The Treatment of Functional Abdominal Bloating and Distension

M. Schmulson; L. Chang


Aliment Pharmacol Ther. 2011;33(10):1071-1086. 

In This Article


To the best of our knowledge, this is the first comprehensive review on the treatment of bloating and distension. We have found that at least two-thirds of the studies were conducted in IBS patients in whom these symptoms were evaluated as secondary variables. Less than 5% of the treatment trials were performed in patients specifically complaining of bloating and/or distension. Therefore, the studies may not have been sufficiently powered to detect significant differences in bloating and distension. In addition, many of the earlier trials performed within group analyses of efficacy and not between group analyses and therefore no definitive conclusions can be drawn from their results. More importantly, the optimal patient reported outcome measures to detect a treatment response for bloating and visible abdominal distension have yet to be determined. Moreover, it seems highly likely that there is publication bias and negative trials are less likely to be published, particularly with respect to symptoms that are subjective and secondary outcome measures such as bloating and distension.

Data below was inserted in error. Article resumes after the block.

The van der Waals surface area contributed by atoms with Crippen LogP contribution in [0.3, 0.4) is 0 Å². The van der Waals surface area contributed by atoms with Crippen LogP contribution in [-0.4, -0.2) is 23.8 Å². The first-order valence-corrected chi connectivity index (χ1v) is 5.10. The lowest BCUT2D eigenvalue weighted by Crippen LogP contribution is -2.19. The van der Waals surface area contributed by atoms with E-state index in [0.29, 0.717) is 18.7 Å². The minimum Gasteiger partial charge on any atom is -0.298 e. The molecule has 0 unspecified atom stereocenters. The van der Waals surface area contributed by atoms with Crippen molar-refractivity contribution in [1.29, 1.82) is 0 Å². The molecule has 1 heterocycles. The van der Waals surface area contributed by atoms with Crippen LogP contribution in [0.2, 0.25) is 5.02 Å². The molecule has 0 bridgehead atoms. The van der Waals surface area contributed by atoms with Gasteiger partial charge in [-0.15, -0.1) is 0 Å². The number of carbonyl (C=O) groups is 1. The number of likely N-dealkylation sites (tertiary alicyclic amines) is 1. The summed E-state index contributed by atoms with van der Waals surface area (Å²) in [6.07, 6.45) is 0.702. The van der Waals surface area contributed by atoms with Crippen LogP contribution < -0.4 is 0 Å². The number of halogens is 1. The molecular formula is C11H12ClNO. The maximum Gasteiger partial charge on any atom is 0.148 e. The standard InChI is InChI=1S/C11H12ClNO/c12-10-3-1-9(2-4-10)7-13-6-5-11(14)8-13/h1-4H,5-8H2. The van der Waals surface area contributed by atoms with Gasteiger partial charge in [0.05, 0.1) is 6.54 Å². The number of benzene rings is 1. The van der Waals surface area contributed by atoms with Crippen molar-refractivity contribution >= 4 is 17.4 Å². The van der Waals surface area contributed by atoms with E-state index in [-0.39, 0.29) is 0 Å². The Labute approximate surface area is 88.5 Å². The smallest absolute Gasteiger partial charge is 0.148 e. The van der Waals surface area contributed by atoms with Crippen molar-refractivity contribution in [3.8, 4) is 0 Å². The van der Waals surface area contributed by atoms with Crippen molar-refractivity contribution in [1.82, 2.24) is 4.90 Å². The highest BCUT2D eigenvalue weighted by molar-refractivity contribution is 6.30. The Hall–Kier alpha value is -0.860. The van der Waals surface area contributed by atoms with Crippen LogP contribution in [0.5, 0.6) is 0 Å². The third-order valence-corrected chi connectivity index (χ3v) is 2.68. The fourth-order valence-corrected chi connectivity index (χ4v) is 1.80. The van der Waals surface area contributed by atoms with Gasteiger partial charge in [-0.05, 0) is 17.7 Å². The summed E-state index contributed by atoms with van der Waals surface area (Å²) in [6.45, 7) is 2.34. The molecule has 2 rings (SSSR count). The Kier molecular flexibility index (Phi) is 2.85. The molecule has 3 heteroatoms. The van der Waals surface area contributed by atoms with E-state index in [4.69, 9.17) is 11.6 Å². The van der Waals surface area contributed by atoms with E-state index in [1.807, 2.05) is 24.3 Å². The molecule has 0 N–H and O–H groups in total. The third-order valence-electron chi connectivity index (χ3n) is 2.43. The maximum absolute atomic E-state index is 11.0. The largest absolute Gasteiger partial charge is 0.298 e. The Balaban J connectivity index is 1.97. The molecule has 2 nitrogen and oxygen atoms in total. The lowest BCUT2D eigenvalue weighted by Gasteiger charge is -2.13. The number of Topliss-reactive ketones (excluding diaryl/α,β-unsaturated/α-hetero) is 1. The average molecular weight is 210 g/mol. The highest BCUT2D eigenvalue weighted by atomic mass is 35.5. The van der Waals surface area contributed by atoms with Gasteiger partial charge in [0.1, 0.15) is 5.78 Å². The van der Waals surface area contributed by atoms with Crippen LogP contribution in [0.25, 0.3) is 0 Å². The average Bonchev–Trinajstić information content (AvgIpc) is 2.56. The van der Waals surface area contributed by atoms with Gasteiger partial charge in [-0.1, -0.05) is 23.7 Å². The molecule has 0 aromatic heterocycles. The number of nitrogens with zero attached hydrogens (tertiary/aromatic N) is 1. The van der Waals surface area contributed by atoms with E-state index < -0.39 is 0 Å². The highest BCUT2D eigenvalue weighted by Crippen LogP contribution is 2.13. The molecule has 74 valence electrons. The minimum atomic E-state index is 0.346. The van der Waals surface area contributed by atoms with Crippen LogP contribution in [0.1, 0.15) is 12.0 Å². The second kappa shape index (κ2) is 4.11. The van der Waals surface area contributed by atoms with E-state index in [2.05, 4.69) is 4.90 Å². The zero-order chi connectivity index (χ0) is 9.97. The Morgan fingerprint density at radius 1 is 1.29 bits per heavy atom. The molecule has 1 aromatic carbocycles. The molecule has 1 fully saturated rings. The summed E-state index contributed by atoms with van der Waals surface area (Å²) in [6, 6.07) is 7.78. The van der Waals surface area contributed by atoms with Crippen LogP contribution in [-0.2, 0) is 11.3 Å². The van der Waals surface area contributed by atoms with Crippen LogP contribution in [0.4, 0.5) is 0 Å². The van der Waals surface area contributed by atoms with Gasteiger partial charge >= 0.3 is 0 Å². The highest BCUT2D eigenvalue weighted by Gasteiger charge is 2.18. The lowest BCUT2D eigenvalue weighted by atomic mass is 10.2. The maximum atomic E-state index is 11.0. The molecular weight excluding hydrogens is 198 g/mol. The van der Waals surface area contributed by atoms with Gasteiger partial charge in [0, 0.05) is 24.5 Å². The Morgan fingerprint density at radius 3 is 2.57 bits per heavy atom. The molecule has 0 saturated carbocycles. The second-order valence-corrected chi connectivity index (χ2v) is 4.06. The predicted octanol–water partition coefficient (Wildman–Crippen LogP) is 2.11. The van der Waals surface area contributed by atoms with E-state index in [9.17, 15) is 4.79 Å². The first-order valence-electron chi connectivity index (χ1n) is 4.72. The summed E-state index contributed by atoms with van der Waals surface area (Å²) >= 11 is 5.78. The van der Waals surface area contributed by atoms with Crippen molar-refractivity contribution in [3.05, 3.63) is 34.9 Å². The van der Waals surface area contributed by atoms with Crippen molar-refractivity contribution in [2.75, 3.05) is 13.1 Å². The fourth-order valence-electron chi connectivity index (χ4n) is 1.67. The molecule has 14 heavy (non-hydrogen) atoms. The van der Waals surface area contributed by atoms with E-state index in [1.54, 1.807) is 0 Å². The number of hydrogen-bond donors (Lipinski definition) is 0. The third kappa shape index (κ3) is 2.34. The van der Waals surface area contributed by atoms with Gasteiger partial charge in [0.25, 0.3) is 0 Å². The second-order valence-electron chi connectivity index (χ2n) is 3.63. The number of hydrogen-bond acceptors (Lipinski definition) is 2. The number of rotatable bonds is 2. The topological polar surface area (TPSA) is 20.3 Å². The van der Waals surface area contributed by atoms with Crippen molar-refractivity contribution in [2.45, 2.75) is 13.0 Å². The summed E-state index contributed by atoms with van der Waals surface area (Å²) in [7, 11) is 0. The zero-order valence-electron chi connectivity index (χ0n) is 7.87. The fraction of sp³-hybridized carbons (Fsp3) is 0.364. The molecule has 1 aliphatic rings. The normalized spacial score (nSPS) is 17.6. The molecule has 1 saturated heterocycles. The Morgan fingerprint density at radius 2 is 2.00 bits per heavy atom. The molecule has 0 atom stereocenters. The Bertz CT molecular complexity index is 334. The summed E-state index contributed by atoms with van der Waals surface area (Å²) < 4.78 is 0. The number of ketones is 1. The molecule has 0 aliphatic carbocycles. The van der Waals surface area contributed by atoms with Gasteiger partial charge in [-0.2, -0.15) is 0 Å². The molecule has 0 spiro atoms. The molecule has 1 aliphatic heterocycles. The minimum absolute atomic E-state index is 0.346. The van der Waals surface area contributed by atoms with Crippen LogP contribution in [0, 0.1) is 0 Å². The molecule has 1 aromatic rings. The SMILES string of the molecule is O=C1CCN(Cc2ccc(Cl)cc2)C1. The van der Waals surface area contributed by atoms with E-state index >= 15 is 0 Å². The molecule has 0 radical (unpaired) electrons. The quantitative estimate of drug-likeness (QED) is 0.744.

The large majority of trials investigated the efficacy of prokinetics and probiotics and the studies are heterogeneous in terms of the patient population, diagnostic criteria for the FGIDs and outcome measures. The available evidence suggests that currently there is no treatment that has unequivocally proven to be effective for abdominal bloating or distension. Overall, some efficacy has been demonstrated with 5HT4 agonists (cisapride in FD and tegaserod in chronic constipation and IBS-C), lubiprostone in both chronic constipation and IBS-C, rifaximin in patients with predominantly bloating, as well as in IBS and certain probiotics such as Bifantis 35624 and B. animalis. While there are inconsistent results with the other therapies, most have not been evaluated in well-designed, appropriately sized trials that have employed rigorous statistical analyses or in well-characterised patient populations. Future studies need to develop valid patient reported endpoints for bloating and distension, evaluate these symptoms as primary outcome measures and determine predictors of treatment response.